Industry predictions for 2024: The use of streamers in advertising and higher taxation

Estimated read time 4 min read

Rivalry CEO Steven Salz and Dabble CEO Tom Rundle give their two cents on how 2024 could shape  

Steven Salz, CEO of Rivalry 

Using streamers as a new player acquisition tool 

Using gaming and adjacent channels to reach millennial and Gen Z consumers is a well-worn strategy in other industries, and it’s just now beginning to materialise more in sports betting. 

Gaming creators and livestreaming has proven to be a viable channel for player acquisition and engagement among unregulated operators. In the next year however, we expect more regulated companies will start activating in this space as they vie for an elusive customer that’s not engaging with traditional sports or media.  

One third of Gen Z doesn’t watch live sports, and nearly half of their content consumption comes from creators versus produced content. These generational shifts in entertainment preferences will continue to reshape how operators approach customer acquisition and engagement in betting as audiences age up and Gen Z consumers come into focus. 

Product innovation focus will shift from betting to entertainment 

We believe operators will start thinking about ways they can level up the depth and complexity of their offerings with products and experiences that may not necessarily look or feel like traditional betting. 

At Rivalry we are always thinking about ways to adapt ordinary products so that they’re more engaging and entertaining for the user. One of the ways we’ve executed that in casino is by developing original games with elevated graphics and gameplay that are more in line with our audiences’ favourite form of entertainment. For Rivalry, that approach has driven value in the form of increased engagement, retention and organic interest. 

When you can position a product to look and feel more like entertainment than betting, you create value for customers within the experience that engages them more meaningfully. New variations of existing products like parlays and micro-betting will be popular next year, but we believe we’ll also start to see more operators think about how you build on the baseline betting experience with new types of offerings that can drive increased wallet share.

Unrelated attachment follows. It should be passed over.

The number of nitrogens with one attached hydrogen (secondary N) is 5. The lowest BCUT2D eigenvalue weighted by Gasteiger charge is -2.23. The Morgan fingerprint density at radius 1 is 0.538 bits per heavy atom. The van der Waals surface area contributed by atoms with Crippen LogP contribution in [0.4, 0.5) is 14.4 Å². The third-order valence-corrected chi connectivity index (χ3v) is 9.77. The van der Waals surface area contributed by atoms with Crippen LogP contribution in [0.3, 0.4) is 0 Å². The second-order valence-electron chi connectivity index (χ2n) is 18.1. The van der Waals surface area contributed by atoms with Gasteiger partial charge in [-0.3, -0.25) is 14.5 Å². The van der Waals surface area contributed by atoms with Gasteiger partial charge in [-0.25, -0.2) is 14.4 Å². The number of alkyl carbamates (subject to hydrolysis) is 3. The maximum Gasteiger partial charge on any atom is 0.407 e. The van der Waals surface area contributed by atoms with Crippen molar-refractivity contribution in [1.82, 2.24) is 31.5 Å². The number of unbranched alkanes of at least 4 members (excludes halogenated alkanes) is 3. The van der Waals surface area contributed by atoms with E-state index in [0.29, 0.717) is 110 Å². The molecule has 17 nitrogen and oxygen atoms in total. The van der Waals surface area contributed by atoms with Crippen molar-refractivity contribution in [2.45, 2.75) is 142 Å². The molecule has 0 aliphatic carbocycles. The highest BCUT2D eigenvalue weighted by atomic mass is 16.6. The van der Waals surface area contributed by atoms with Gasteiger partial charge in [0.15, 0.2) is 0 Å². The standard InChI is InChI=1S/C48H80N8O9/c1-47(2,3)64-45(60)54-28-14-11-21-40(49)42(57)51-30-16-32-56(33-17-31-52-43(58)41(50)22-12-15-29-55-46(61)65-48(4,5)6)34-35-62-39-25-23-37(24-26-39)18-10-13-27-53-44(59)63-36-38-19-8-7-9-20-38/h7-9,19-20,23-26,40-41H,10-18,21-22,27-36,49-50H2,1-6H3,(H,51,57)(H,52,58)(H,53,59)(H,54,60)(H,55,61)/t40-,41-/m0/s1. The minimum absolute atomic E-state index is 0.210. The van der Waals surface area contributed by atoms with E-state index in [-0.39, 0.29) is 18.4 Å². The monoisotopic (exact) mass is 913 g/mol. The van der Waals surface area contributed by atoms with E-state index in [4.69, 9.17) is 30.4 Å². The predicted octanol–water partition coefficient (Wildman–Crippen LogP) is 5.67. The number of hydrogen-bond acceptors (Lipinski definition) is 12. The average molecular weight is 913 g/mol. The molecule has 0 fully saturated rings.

Niche strategies to target specific subsets of customers 

The sports betting industry is oversaturated with the same types of products and brands broadly targeting the same group of people – mostly 35-and-up sports fans.  

In most markets, this has led to the action being concentrated at the top between two to three operators while companies outside of the podium get outspent trying to compete for the same customer cohort. 

We believe a path forward for small- to mid-sized operators to take market share will be through a tailored brand, marketing and products that appeal to a specific subset of players. Narrowing down an audience to a specific community or demographic allows operators to be much more prescriptive with their marketing and attention. Depending on the audience, this can lend itself to a unique CPA and, at a minimum, a differentiated brand that stands out in a sea of sameness. 

Tom Rundle, CEO at Dabble 

More advertising regulation abound

Sportsbooks can expect increased regulation around advertising including stadium, jersey sponsorships, and television advertising being restricted or banned in regulated markets.  

The English Premier League has already announced a ban from 2025-26 of gambling jersey sponsorships, and changes are very likely in Australia following a recent parliamentary review.  Changes may extend to stadium and other signage, with regulators across the globe keeping a close eye on public support for public announcements to add restrictions. 

Gambling taxes will rise 

With government budgets under pressure in most jurisdictions with regulated gambling, tax rates are likely increase in some regulated markets, putting a lot of pressure on growth operators.

It would be expected that tax increases will be coupled with the advertising restrictions, which will be doubly concerning. 

Consolidation by attrition will be swift 

After some exits in 2023 and more planned in 2024, the US will see more operators continuing to close down operators due to high acquisition costs, low market share and lack of confidence from capital markets that there is a pathway to profit.   

Smaller operators including MaximBet, FuboTV and TwinSpires have been joined by FoxBet announcing they will close down. The domino effect of books closing will accelerate and there might be only a handful left by the end of the year, with most likely to be shut down rather than be acquired. 


​EGR Intel


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